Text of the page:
Yes to the crank seal. This is what I would get for the job: Dayco belt OEM tensioner OEM/genuine Crank dust seal for timing cover OEM/genuine front crank seal Waterpump gasket If the cam seal shows no sign of leaking leaking then I'd leave it. Just incase you've missed it, there is an excellent how-to-guide on here in the tecnical archive:
  33. 1 point
    Eeeeh it does my heart good to see another big chunk of pig-iron being cut out of this truck! How thick was that steel???
  34. 1 point
    Mo had that when he was using Neils old OD. We changed the clutch but it still did it. Since then the springs were changed and it seemed to make a big difference. Looking at the clutch material should give you the answer though i think.
  35. 1 point
    Mine is on the front, my wiring runs along the inside of the dash above the heater plenum and then out the near side grommet...
  36. 1 point
    4x2s are so rare - yes it would be sacrilige to change the engine - I would have thought it would have had a 2.0 spreadbore engine rather than the much earlier 1600 but you need to check. Really giving the current engine a good refurb would provide as much oomph as something like a Jimny and no conversion needed. I would stay with what you have and do a mechanical refurb. Garry
  37. 1 point
    Yes, great piece of kit. A bit short on the loom for RHD models as it was designed for the LHD blower unit. It's plug and play on td5 looms, I'll be getting another unit for project 2.
  38. 1 point
  39. 1 point
    David Sparkes Hi again, Dave.....you little gem. I found the part you suggested. Took out all the flooring and gearbox tunnel to give me better access. An old engineer who lives down the road supplied me with the cross pins. What i found, quite shocked me,.. (1) The first pin closest to the clutch slave cylinder, ( Vertical pin ) had actually broken in two. ( 2 ) The ( Horizontal pin ) ...Next to the gearbox,.... Once removed,...was bent AND fractured. Fitting the VERTICAL pin, was made so much easier by using a telescopic magnet. I had been struggling to fit this pin, what with everything in the way, but the magnet proved to be brilliant.. So anyway Dave, thanks very much for the heads up on that one.. She drives fantastic now. Cheers mate Dave N,
  40. 1 point
    I'll sell my mach5's when you sell your portals. Mike
  41. 1 point
    Thanks. The sensor is splashed from below rather than immersed in this but I take your point. Current issue is the bank holiday weekend and half my gear 300 miles away (including a spare speed sensor!). It’s all up and working now. The sensor is easy to pull so I’ll check it next weekend and see how it’s faring. I took lots lots of pics of the disassembly. I’ll post them up at some point as I know others need to take these apart at some point and they may help.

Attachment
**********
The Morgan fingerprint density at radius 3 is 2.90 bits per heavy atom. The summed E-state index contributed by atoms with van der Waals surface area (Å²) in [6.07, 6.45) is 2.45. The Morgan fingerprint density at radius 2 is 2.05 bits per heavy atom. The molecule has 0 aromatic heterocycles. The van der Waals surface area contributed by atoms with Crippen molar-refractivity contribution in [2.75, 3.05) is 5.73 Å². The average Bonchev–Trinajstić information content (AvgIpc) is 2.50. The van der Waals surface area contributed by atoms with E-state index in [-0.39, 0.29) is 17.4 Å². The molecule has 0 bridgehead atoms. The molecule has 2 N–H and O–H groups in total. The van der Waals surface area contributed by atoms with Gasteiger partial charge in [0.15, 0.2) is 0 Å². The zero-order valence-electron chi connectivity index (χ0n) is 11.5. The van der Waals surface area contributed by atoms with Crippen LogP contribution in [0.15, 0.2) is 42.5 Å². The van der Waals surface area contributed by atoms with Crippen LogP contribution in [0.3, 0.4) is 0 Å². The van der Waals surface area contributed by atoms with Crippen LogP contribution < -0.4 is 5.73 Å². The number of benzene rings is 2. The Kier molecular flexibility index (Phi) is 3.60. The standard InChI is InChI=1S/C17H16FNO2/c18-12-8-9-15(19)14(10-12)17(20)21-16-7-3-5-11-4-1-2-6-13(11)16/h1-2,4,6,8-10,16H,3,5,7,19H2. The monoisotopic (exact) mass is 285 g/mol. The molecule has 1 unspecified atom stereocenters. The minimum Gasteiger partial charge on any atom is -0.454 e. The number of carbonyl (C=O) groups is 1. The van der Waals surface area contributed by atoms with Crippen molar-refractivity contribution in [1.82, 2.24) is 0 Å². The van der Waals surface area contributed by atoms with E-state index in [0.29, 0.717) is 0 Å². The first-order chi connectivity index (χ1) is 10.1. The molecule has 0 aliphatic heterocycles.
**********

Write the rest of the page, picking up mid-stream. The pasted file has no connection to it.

42. 1 point
    I'm going to pretend you didn't call the thing I put a huge effort into a gimmick In it's defence the reason I chose to do time lapse [knowing it would add considerably to my workload] was because it's the best way to show full detail with no obstructions or distractions. Because I'm coming at everything as a novice I could see how someone who already knows all the work depicted would find it a gimmick or tedious, but many others don't and many consider it my USP. Anyway that's a tangent - I meant to say that I was thinking of putting links in the description of the episodes that take you directly to each section. If I'm a realist not everyone watches all the way through and it may/may not be harm to have those links present. the brain cell engagement thing makes me very happy mate, if only I were smarter I could force you to engage more of them I'd pull it off and do that mate, thanks a million. Ordinary high temp grease, or moly or copper what's best? [I only have those three]
  43. 1 point
    Another good episode. I would however point out you should grease both sides of a gasket before fitting as it helps it stick and seal better. Mikr
  44. 1 point
    I'm glad to hear you say that, George. I think Daan is right in his observation of the younger generation's attention span typically being shorter, but I disagree with you changing the format to suit them - like you said, they can jump about the episodes with the drag bar if they can't focus for more than a few minutes; why should those of us with a bit more discipline, patience and interest have to have everything dumbed down for their benefit? Just look at the mess that was Land Rover's special broadcast to see how badly that turns out! Hold firm, George - you're on the right track with a good format. The only difference of opinion I'd offer, which would save time and only create a small visual style change without changing tone or content is to end the motion-capture or stop-motion (or whatever the correct term is) filming, which was a nice gimmick when you started, but not necessary anymore to those who are following you as you have firmly established a show style and format which no longer needs a time consuming gimmick to be identifiable.
  45. 1 point
    Finally road tested the car and it' running the best it has ever done. It appears it was probably pipes to the fuel filter housing fitted the wrong way round. Thanks for the replies. Cheers Neil
  46. 1 point
    Well, I watched it through and I much prefer 'SOUP'. I wonder what the budget was. ........
  47. 1 point
    Fixed! Someone (not me) put the wire into the wrong connector on another junction box. All fixed now. Many thanks for the help, particularly the wiring diagram.
  48. 1 point
    Can't say I agree with this. There are plenty of perfectly fine usable used engines. In fact almost all used cars have used engines in them. And you don't have to rebuild a used car to make it usable. Yes you may take a chance and might need some luck. But the reality is, not everyone is out to get you or trying to flog a dud. We've bought 3 used 200Tdi's and a couple of RV8's. So far all have been perfectly fine and not required rebuilding at all.
  49. 1 point
  50. 1 point
    So binned the landrover cast hub idea and made some out of steel all 4 made and welded on now looking to make some discs Have also cut centres out of unimog rims and looking to weld landrover rim centres in however will need to make a jig to get everything square slow but steady progress